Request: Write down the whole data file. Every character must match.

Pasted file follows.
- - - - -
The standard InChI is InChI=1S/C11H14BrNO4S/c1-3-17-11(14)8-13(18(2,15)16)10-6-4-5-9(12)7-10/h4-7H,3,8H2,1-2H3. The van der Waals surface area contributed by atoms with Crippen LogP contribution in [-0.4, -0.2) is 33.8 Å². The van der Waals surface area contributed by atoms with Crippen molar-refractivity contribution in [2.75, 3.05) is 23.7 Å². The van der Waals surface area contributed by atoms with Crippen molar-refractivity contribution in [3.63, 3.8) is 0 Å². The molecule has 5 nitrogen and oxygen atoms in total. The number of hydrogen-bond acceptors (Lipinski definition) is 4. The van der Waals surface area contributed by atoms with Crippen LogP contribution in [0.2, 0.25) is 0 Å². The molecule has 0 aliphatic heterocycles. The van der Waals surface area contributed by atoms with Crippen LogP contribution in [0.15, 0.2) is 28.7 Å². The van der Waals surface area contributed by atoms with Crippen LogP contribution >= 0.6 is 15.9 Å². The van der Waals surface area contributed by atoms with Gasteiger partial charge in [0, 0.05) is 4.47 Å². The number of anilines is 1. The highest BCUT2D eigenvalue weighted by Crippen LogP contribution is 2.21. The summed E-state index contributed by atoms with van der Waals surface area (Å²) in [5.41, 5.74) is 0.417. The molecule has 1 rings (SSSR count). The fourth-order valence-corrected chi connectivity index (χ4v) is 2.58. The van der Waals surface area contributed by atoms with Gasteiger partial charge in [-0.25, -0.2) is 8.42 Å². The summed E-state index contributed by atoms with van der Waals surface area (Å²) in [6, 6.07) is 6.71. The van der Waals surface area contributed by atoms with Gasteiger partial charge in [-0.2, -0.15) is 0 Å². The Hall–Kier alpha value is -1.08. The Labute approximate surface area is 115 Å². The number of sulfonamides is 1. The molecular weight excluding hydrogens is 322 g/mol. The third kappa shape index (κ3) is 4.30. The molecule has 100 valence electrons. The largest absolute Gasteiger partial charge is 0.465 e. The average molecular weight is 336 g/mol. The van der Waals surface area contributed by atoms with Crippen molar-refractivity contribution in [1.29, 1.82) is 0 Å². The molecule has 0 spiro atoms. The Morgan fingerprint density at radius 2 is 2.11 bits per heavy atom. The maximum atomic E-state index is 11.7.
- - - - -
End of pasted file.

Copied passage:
The standard InChI is InChI=1S/C11H14BrNO4S/c1-3-17-11(14)8-13(18(2,15)16)10-6-4-5-9(12)7-10/h4-7H,3,8H2,1-2H3. The van der Waals surface area contributed by atoms with Crippen LogP contribution in [-0.4, -0.2) is 33.8 Å². The van der Waals surface area contributed by atoms with Crippen molar-refractivity contribution in [2.75, 3.05) is 23.7 Å². The van der Waals surface area contributed by atoms with Crippen molar-refractivity contribution in [3.63, 3.8) is 0 Å². The molecule has 5 nitrogen and oxygen atoms in total. The number of hydrogen-bond acceptors (Lipinski definition) is 4. The van der Waals surface area contributed by atoms with Crippen LogP contribution in [0.2, 0.25) is 0 Å². The molecule has 0 aliphatic heterocycles. The van der Waals surface area contributed by atoms with Crippen LogP contribution in [0.15, 0.2) is 28.7 Å². The van der Waals surface area contributed by atoms with Crippen LogP contribution >= 0.6 is 15.9 Å². The van der Waals surface area contributed by atoms with Gasteiger partial charge in [0, 0.05) is 4.47 Å². The number of anilines is 1. The highest BCUT2D eigenvalue weighted by Crippen LogP contribution is 2.21. The summed E-state index contributed by atoms with van der Waals surface area (Å²) in [5.41, 5.74) is 0.417. The molecule has 1 rings (SSSR count). The fourth-order valence-corrected chi connectivity index (χ4v) is 2.58. The van der Waals surface area contributed by atoms with Gasteiger partial charge in [-0.25, -0.2) is 8.42 Å². The summed E-state index contributed by atoms with van der Waals surface area (Å²) in [6, 6.07) is 6.71. The van der Waals surface area contributed by atoms with Gasteiger partial charge in [-0.2, -0.15) is 0 Å². The Hall–Kier alpha value is -1.08. The Labute approximate surface area is 115 Å². The number of sulfonamides is 1. The molecular weight excluding hydrogens is 322 g/mol. The third kappa shape index (κ3) is 4.30. The molecule has 100 valence electrons. The largest absolute Gasteiger partial charge is 0.465 e. The average molecular weight is 336 g/mol. The van der Waals surface area contributed by atoms with Crippen molar-refractivity contribution in [1.29, 1.82) is 0 Å². The molecule has 0 spiro atoms. The Morgan fingerprint density at radius 2 is 2.11 bits per heavy atom. The maximum atomic E-state index is 11.7.